Wednesday, July 4, 2018

keep your eyes on the prize...

So today is Independence Day in the United States: what an odd, challenging, beautiful, confusing, heart-breaking, demanding and paradoxical time to be alive. I used to celebrate this day by reading Langston Hughes - out loud or to myself - and listening to Springsteen. Last year, I joined Sara Lee Guthrie, the Hoping Machine and the Four Freedoms Coalition for our annual parade singing "This Land Is Your Land," "If I Had a Hammer" and more. Today, however, my heart just wasn't in it. Not even the prophetic jeremiad of "America Never Was America to Me" cut it. Instead, we ate chips, salsa and Mexican beer for lunch. 

The truth of the matter is that America's shadow is no longer in the closet: both our ugly violence and generous compassion are on full display. Ultimately, this will be cathartic. Potentially it might even be healing if we take stock of the wounds we cause by arrogance, ignorance or plain old naiveté. But inside our borders and beyond I sense it will become a lot worse before it gets better. Like a drunken, raging bull filled with fear and shame, today America is acting out in public in ways we've always tried to hide away or deny. Of course our better angels speak out daily in newspaper editorials and op ed columns, but most of us no longer read. Hell, most of us can barely read the menu at McDonald's in 2018. For the short-term, I am not optimistic.

But that doesn't mean I am without faith, hope or love. Nor does it mean that I am pessimistic. Rather, this is a season for small acts of local compassion and a large dose of quiet prayer. We are not living in a time of rising expectations. This is not "morning in America." It is twilight. And as anyone who has ever driven our ribbon of highways in a car at dusk knows, it's best to keep your eyes wide open and wits dusted off at twilight. The rising heat can play tricks on your eyes as the sun sets. Animals are feeding and sometimes dash out into the road unexpectedly. Its just best to slow way down and take stock of what is real before racing forward.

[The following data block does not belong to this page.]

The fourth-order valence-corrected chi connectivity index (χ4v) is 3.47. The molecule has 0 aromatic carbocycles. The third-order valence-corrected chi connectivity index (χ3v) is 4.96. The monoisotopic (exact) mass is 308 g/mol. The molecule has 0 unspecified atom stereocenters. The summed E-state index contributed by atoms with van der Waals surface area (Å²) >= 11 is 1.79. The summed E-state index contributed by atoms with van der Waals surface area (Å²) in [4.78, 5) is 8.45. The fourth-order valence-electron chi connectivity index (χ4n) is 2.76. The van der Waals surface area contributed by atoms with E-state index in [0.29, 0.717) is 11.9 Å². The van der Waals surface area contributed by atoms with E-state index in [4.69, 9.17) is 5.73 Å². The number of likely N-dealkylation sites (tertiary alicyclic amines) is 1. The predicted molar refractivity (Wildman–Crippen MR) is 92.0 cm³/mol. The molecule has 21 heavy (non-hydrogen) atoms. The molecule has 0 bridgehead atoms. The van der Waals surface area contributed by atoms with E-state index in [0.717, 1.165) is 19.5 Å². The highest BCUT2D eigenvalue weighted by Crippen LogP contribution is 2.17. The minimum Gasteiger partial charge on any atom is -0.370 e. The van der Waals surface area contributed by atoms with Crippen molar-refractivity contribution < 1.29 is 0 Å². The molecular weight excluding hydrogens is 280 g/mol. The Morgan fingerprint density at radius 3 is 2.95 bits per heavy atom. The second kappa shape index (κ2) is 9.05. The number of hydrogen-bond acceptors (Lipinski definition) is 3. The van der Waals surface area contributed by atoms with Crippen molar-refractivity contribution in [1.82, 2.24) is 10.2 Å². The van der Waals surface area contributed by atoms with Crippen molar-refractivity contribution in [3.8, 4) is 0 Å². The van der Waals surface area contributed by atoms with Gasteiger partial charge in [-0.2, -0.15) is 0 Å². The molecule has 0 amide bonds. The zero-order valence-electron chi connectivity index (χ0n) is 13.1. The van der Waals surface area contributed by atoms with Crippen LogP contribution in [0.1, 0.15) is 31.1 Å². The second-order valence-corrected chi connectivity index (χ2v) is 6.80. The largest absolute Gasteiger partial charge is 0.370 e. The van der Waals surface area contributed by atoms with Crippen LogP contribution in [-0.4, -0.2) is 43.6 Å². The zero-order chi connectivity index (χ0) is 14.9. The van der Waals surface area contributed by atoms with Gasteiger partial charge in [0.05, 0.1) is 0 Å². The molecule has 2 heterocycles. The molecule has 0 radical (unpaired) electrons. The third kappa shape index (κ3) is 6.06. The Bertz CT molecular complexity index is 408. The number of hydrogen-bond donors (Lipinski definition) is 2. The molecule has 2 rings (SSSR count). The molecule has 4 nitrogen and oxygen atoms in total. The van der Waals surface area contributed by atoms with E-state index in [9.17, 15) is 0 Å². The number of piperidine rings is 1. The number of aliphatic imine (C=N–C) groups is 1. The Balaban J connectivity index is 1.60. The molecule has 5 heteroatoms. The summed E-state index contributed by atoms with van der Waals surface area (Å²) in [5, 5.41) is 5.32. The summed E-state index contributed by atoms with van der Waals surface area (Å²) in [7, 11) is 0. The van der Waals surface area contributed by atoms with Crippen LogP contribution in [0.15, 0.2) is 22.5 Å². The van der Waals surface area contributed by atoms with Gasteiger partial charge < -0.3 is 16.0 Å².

And to my eyes I see the most vile and viscous forms of racism, misogyny and fear of the future spilling out all over this country. Children in cages. Trade wars. Honoring dictators and degrading allies. Dismantling health care for the most vulnerable. De-constructing regulations to safeguard both the environment and free elections. Encouraging racial discrimination for entrance into college. Vulgar and stupid rhetoric in public. Chipping away at a woman's right to choose. Fear mongering and bullying as standard operating procedure. At the same time, I see ordinary working people caring for their neighbors in quiet and heroic ways every day. Millions of middle class women, men and children turning out in our streets every month to protest saying, "This regime is corrupt and does not help make America great in any way, shape or form." Women being elected to public office in record numbers. Progressive candidates finding a message that has traction beyond "no!" Allies willing to call out the President's stupidity in public. New coalitions agitating for economic justice. And the return of radical interfaith cooperation on behalf of the "least of these, my sisters and brothers."

It is, as my friend P from Brooklyn says, "the best of times and worst of times" with a tip of the hat to Dickens. And it must be: our shadow must be exposed - and challenged. Our collective heart must be broken open so that there is more room to love. And America's disillusions of grandeur must be exposed so that they can be embraced by more than the radical fringe. This is how we atone for our sins with humility. Fourth of July feels to me like THIS version of Springsteen's masterwork:

Last night the speech of Frederick Douglas was read aloud to the citizens of our small community. "What To the Slave Is the Fourth of July" is no less poignant in 2018 than it was in 1852: 13 years before the American Civil War ended. Douglas celebrates what is real in both promise and deed in America even as he clearly names the evil within and among us, too. And then he closes with the words of poet William Lloyd Garrison.

God speed the year of jubilee
The wide world o’er
When from their galling chains set free,
Th’ oppress’d shall vilely bend the knee,


God speed the hour, the glorious hour,
When none on earth
Shall exercise a lordly power,
Nor in a tyrant’s presence cower;
But all to manhood’s stature tower,
By equal birth!
That hour will come, to each, to all,
And from his prison-house, the thrall
Go forth.

Until that year, day, hour, arrive,
With head, and heart, and hand I’ll strive,
To break the rod, and rend the gyve,
The spoiler of his prey deprive —
So witness Heaven!
And never from my chosen post,
Whate’er the peril or the cost,
Be driven.

I see it coming to pass among us - unevenly and painfully - but powerfully. Hold on, hold on, keep your eyes on the prize hold on. The Boss hits it out of the park for me today with this one as he gets the joy and sorrow of this moment right.

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